I don't have any poems on my wall, but I do have poems that kind of prop up the walls of the poetry space inside my brain. I've shared some of them here on hubski. I think we've talked about how I love Dean Young and Kenneth Koch, James Tate and Alan Dugan. One of my favorites though, is Dean Young's elegy for Kenneth Koch and the titular poem of Young's book, Elegy on Toy Piano.
One might complain that Young is a surrealist and as such, does not deliver on that front in this poem. But for me, I like being familiar with Young's style and seeing the restrain involved in this poem and instead of the usual irreverence, reverence for whom I consider to be one of the great poets of the 20th century. It's a love poem in the way that elegies are love poems.
Elegy on Toy Piano
BY DEAN YOUNG
For Kenneth Koch
You don't need a pony
to connect you to the unseeable
or an airplane to connect you to the sky.
Necessary it is to love to live
and there are many manuals
but in all important ways
one is on one's own.
You need not cut off your hand.
No need to eat a bouquet.
Your head becomes a peach pit.
Your tongue a honeycomb.
Necessary it is to live to love,
to charge into the burning tower
then charge back out
and necessary it is to die.
Even for the trees, even for the pony
connecting you to what can't be grasped.
The injured gazelle falls behind the
herd. One last wild enjambment.
Because of the sores in his mouth,
the great poet struggles with a dumpling.
His work has enlarged the world
but the world is about to stop including him.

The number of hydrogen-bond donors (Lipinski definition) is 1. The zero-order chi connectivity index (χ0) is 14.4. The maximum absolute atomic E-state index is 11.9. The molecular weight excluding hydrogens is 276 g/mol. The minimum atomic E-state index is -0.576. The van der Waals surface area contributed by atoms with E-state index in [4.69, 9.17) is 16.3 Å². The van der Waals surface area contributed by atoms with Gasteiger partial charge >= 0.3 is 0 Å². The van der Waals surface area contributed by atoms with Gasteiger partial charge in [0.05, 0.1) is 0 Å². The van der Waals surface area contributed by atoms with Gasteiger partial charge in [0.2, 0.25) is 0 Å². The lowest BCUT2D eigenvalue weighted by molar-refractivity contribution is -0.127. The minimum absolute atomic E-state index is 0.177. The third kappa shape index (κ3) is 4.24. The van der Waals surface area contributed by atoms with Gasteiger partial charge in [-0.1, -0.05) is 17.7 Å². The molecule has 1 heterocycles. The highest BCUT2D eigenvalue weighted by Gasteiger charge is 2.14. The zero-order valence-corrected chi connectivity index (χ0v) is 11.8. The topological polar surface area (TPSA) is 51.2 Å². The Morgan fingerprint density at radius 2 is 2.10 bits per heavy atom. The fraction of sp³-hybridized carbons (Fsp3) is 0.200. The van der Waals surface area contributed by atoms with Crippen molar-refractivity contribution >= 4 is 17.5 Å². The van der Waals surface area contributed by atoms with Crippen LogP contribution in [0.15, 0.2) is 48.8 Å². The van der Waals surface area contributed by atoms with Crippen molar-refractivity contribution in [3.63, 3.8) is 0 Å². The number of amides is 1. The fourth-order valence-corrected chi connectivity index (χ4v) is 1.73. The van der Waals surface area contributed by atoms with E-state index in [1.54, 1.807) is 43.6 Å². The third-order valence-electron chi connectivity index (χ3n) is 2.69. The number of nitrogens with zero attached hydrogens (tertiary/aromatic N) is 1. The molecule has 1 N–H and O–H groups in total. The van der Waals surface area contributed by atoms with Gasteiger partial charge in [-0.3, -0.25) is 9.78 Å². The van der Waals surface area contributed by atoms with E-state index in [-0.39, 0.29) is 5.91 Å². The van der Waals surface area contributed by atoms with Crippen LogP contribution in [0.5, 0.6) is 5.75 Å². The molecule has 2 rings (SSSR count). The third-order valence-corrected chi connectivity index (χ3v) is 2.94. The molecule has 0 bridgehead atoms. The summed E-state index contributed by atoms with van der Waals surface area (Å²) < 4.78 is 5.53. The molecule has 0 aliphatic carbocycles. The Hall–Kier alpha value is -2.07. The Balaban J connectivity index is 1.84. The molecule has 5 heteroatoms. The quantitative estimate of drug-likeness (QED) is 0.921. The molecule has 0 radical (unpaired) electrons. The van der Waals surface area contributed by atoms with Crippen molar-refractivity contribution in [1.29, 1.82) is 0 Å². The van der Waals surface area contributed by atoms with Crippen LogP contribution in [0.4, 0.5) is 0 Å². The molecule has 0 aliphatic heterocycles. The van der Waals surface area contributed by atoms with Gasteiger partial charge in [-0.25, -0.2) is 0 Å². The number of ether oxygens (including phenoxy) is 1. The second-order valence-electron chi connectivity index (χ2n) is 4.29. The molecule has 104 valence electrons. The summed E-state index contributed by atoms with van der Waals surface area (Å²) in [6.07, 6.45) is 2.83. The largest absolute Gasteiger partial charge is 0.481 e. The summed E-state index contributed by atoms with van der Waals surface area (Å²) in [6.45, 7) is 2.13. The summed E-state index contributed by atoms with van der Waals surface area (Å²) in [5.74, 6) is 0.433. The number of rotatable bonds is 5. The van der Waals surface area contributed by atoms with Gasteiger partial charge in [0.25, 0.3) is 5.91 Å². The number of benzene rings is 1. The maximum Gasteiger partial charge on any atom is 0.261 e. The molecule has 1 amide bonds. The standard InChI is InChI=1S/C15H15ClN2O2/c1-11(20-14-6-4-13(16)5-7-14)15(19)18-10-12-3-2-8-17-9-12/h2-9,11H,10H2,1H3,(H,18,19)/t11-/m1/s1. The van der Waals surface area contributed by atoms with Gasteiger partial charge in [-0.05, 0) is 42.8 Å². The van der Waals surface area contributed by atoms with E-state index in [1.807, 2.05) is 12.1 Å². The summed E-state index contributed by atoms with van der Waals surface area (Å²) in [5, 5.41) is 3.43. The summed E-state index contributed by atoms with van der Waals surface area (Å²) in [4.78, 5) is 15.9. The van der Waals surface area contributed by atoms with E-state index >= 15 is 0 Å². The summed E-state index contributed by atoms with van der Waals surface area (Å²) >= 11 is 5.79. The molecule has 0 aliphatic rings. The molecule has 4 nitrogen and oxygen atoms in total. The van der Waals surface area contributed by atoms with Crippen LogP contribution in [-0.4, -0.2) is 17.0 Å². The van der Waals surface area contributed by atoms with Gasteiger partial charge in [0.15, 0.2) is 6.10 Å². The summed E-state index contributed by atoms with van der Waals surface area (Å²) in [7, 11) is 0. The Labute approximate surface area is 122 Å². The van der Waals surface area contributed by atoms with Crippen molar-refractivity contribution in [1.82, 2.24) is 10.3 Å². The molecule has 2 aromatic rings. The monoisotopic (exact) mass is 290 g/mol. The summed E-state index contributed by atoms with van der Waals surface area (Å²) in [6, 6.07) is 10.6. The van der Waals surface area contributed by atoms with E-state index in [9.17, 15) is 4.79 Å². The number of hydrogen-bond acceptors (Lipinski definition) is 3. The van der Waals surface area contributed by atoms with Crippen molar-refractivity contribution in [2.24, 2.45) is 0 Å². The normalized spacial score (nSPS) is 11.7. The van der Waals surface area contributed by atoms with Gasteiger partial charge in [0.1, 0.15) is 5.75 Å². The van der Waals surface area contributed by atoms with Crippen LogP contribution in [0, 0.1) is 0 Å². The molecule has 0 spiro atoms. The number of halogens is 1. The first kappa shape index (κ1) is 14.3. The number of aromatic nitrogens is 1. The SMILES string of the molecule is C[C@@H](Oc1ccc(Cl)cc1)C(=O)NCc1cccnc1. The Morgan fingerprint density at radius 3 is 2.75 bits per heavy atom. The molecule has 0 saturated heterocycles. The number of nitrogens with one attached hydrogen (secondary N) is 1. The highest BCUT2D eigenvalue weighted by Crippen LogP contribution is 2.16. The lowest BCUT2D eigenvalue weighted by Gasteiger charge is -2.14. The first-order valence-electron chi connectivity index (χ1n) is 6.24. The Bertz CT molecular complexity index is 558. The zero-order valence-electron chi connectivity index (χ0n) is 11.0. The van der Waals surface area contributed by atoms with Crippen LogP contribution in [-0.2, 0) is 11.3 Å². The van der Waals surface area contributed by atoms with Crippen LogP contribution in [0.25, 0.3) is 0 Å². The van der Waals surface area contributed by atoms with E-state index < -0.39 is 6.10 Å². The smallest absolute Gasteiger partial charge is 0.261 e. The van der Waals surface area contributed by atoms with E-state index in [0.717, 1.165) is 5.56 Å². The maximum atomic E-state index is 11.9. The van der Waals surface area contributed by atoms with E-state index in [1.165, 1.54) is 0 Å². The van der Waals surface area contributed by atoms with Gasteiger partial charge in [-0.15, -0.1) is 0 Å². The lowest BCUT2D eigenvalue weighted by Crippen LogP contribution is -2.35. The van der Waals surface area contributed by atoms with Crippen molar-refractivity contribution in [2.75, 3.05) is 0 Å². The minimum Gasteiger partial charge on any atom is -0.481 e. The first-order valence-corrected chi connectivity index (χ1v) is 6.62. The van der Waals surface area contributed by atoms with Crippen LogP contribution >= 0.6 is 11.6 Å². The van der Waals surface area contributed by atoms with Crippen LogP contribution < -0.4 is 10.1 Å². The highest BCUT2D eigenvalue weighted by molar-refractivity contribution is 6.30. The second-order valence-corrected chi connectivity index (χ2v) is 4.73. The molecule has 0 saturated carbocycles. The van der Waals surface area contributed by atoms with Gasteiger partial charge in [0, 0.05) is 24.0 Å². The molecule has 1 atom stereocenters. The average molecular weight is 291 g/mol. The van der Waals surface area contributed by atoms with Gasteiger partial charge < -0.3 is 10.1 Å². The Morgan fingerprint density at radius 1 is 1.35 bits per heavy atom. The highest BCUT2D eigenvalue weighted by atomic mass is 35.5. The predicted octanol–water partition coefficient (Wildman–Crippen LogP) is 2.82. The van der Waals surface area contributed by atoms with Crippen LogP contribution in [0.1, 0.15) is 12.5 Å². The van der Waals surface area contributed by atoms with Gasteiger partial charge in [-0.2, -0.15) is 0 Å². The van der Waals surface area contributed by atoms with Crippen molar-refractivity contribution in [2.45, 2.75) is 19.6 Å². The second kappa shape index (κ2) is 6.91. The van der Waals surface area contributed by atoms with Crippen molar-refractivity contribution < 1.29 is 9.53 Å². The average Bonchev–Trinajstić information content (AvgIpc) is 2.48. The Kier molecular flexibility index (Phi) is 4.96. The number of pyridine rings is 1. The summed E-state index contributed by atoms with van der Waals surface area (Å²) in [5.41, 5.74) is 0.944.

He is the tower the world runs out of.
When something becomes ash,
there's nothing you can do to turn it back.
About this, even diamonds do not lie.
I don't know for sure why I love elegies, but it might just be that they're prayers that I can believe. An epitaph will fade in time and surely poems are forgotten, but that someone takes the time to construct a poem in order to snatch another person or thing out of time is to me, part of what poems are all about.
I've said before that I consider poems to be little machines, designed to perform small feats of magic. That poems exist on paper and the fact that someone took the time to arrange those words in a certain way so that the intangible object that is the poem, the poem as it exists in the mind, is to me a wonderful thing. It cannot be touched. Even if it is forgotten, it still exists somewhere in that in-between space between the page and memory, creation and oblivion.
I like to think that the space I'm talking about receives impressions of things said or made and that has an overall effect on whatever this is, no matter how small it may be. I don't really care if it's true or not. "Necessary it is to live to love" and "Necessary it is to love to live."